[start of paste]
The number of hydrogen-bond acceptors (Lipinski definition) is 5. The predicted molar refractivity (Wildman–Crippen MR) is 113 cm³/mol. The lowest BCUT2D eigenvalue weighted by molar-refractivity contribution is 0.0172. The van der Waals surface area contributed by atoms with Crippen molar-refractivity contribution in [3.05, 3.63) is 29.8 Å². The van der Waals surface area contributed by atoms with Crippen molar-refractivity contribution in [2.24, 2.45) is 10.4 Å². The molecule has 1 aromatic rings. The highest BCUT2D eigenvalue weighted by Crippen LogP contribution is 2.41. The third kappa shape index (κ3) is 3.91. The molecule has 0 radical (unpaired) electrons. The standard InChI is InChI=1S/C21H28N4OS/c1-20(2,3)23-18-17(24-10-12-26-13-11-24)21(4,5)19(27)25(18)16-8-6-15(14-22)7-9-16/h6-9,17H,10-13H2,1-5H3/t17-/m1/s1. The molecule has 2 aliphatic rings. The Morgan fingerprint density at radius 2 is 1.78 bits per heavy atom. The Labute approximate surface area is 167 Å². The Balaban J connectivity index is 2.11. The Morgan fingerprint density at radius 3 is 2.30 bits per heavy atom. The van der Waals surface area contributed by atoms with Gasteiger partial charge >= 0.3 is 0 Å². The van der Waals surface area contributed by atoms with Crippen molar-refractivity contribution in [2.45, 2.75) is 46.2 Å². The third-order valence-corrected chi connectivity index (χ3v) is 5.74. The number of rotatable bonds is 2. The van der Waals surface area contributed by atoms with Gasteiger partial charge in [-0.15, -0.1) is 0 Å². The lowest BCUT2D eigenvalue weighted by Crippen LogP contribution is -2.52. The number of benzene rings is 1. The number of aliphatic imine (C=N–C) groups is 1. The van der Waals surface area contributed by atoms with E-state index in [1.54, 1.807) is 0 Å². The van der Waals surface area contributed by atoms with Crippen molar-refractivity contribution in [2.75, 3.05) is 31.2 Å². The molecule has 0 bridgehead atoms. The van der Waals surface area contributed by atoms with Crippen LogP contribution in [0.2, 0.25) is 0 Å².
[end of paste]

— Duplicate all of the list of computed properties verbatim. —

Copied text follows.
The number of hydrogen-bond acceptors (Lipinski definition) is 5. The predicted molar refractivity (Wildman–Crippen MR) is 113 cm³/mol. The lowest BCUT2D eigenvalue weighted by molar-refractivity contribution is 0.0172. The van der Waals surface area contributed by atoms with Crippen molar-refractivity contribution in [3.05, 3.63) is 29.8 Å². The van der Waals surface area contributed by atoms with Crippen molar-refractivity contribution in [2.24, 2.45) is 10.4 Å². The molecule has 1 aromatic rings. The highest BCUT2D eigenvalue weighted by Crippen LogP contribution is 2.41. The third kappa shape index (κ3) is 3.91. The molecule has 0 radical (unpaired) electrons. The standard InChI is InChI=1S/C21H28N4OS/c1-20(2,3)23-18-17(24-10-12-26-13-11-24)21(4,5)19(27)25(18)16-8-6-15(14-22)7-9-16/h6-9,17H,10-13H2,1-5H3/t17-/m1/s1. The molecule has 2 aliphatic rings. The Morgan fingerprint density at radius 2 is 1.78 bits per heavy atom. The Labute approximate surface area is 167 Å². The Balaban J connectivity index is 2.11. The Morgan fingerprint density at radius 3 is 2.30 bits per heavy atom. The van der Waals surface area contributed by atoms with Gasteiger partial charge >= 0.3 is 0 Å². The van der Waals surface area contributed by atoms with Crippen molar-refractivity contribution in [2.45, 2.75) is 46.2 Å². The third-order valence-corrected chi connectivity index (χ3v) is 5.74. The number of rotatable bonds is 2. The van der Waals surface area contributed by atoms with Gasteiger partial charge in [-0.15, -0.1) is 0 Å². The lowest BCUT2D eigenvalue weighted by Crippen LogP contribution is -2.52. The number of benzene rings is 1. The number of aliphatic imine (C=N–C) groups is 1. The van der Waals surface area contributed by atoms with E-state index in [1.54, 1.807) is 0 Å². The van der Waals surface area contributed by atoms with Crippen molar-refractivity contribution in [2.75, 3.05) is 31.2 Å². The molecule has 0 bridgehead atoms. The van der Waals surface area contributed by atoms with Crippen LogP contribution in [0.2, 0.25) is 0 Å².